Sir Jeffrey Donaldson never uttered the “crocodile” word, but the DUP’s determination to stop a Sinn Fein First Minister dramatically backfired and galvanised the nationalist vote.
From every count centre there came fantastic news for Sinn Fein. It has blown away its rivals, with the SDLP and People Before Profit significantly down.
The DUP’s strident opposition to the prospect of Michelle O’Neill becoming First Minister reached a place in the hearts of nationalist voters, and made them intent on making it happen.
And so votes that may not have gone Sinn Fein’s way otherwise were lent to the party to send a message to the DUP.
The symbolism of the party holding the top position — if a new Executive is formed — in a state it wants to abolish is huge.
No constituency tells the story better than West Belfast. Sinn Fein will comfortably bring home its four MLAs.
The SDLP’s Paul Doherty was a strong candidate who is firmly rooted in Turf Lodge and founded a food bank. Yet the party’s vote was down from 9% to 6% in the constituency.
In 2016 People Before Profit’s Gerry Carroll topped the poll with 22%. He was on 8% today and will likely take the last seat.
PBP once looked a serious rival to Sinn Fein in working-class nationalist areas, but its star has fallen. With the cost of living crisis, it seemed well positioned to take a seat in Foyle, but it didn’t even come close.
Sinn Fein possibly missed a trick in South Down, where it polled 44%. Had it run another candidate it might have taken three seats. The SDLP was down from 25% to 16% in the constituency and it’s certain to lose a seat.
Sinead Ennis, who was recently embroiled in controversy when historical tweets were revealed, topped the poll with 14,381 votes — a number more akin to a Westminster election win than an Assembly one.
In East Derry the SDLP’s Cara Hunter, who nobody believed was in trouble, is likely fighting for the last seat with the second Sinn Fein candidate.
Hunter’s political plight highlights how much the party is up against it. The most symbolic defeat for it would be Nichola Mallon in North Belfast, who could lose her seat to Alliance’s Nuala McAllister.
Mallon paid the price of focusing more on her Stormont ministry at the expense of maintaining a high profile on the ground.
She tried to make up for lost time during the election campaign, but it may have been too late.
Poll-topping Ardoyne councillor Paul McCusker didn’t seem to be out and about with her as much as would have been anticipated — that certainly cost her votes.
If the SDLP deputy leader falls, it raises all sorts of questions for the party. Who will replace her in the Assembly? Sinead McLaughlin is also under pressure in Foyle, leaving the possibility that it may have no female MLAs.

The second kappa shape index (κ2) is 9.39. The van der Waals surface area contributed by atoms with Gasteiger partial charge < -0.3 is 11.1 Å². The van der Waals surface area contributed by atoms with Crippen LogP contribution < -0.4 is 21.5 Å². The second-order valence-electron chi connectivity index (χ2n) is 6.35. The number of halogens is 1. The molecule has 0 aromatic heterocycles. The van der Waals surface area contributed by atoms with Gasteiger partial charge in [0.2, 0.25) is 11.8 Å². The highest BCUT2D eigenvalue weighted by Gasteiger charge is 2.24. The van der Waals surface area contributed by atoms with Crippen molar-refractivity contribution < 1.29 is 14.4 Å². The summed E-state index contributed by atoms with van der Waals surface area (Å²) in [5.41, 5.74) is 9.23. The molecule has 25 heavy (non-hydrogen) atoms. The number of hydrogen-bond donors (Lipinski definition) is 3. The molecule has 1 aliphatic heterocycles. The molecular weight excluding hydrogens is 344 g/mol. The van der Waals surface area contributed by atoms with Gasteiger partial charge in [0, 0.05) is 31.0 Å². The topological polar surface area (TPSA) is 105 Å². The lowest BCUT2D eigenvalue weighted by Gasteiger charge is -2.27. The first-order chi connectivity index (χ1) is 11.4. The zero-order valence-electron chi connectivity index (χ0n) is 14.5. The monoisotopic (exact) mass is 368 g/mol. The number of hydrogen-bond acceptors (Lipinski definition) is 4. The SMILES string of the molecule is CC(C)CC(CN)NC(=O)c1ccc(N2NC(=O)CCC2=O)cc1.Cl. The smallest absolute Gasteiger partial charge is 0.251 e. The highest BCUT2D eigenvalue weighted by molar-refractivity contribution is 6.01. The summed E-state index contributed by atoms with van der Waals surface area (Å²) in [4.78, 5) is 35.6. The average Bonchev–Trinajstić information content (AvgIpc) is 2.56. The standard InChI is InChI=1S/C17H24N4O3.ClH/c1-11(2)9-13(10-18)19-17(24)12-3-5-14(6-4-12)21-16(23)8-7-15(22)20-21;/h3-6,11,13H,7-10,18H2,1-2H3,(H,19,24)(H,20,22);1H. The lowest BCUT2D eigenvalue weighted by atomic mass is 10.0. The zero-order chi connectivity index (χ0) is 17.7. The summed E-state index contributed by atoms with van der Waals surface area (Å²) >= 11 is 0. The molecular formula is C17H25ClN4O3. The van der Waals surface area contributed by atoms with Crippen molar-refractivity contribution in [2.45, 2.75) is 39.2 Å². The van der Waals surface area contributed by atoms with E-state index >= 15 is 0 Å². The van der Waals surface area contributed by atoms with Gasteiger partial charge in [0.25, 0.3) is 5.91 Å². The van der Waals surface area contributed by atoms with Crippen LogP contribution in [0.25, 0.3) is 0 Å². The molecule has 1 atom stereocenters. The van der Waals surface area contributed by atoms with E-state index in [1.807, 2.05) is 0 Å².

With Colum Eastwood and Claire Hanna at Westminster, the SDLP would be painfully short of strong, articulate voices in Stormont.
It won big in South Belfast in the 2019 general election, but this result must raise internal concerns about retaining that seat.
Conor Houston in Strangford was the party’s best hope of a win, yet it didn’t happen. The SDLP did nothing wrong during a campaign it waged energetically, and Eastwood won both TV leaders’ debates.
But the party simply couldn’t compete with the tug on the heartstrings of nationalist voters that a nationalist holding Stormont’s top job meant.
The DUP is set to lose the First Minister position. The party has taken a big hit from TUV, although it remains to be seen how many seats it will lose.
For the Ulster Unionists, it wasn’t a great day. Doug Beattie’s liberal, inclusive unionism should best appeal in urban areas, yet its two hopefuls in Belfast — Stephen McCarthy in the south of the city and Julie-Anne Corr-Johnston — weren’t competitive.
In both constituencies the party’s vote fell — significantly in South Belfast. Major questions will likely now be posed to Beattie internally about the party’s strategy.
The UUP has not won back moderate unionist voters from Alliance. If its liberal unionism doesn’t appeal in Belfast, then it’s going to be difficult everywhere.
TUV has performed remarkably well but we’ll have to wait a bit longer to see if Jim Allister is returned with company.
Alliance continues its remarkable rise under Naomi Long’s leadership. It’s now firmly established as the third party in Northern Ireland and has monopolised the middle ground with the Green vote on the slide.
It was a good day for Long, but this was first and foremost Michelle O’Neill’s election. She’ll surely be raising a glass to Sir Jeffrey for helping her make Sinn Fein Stormont’s largest party.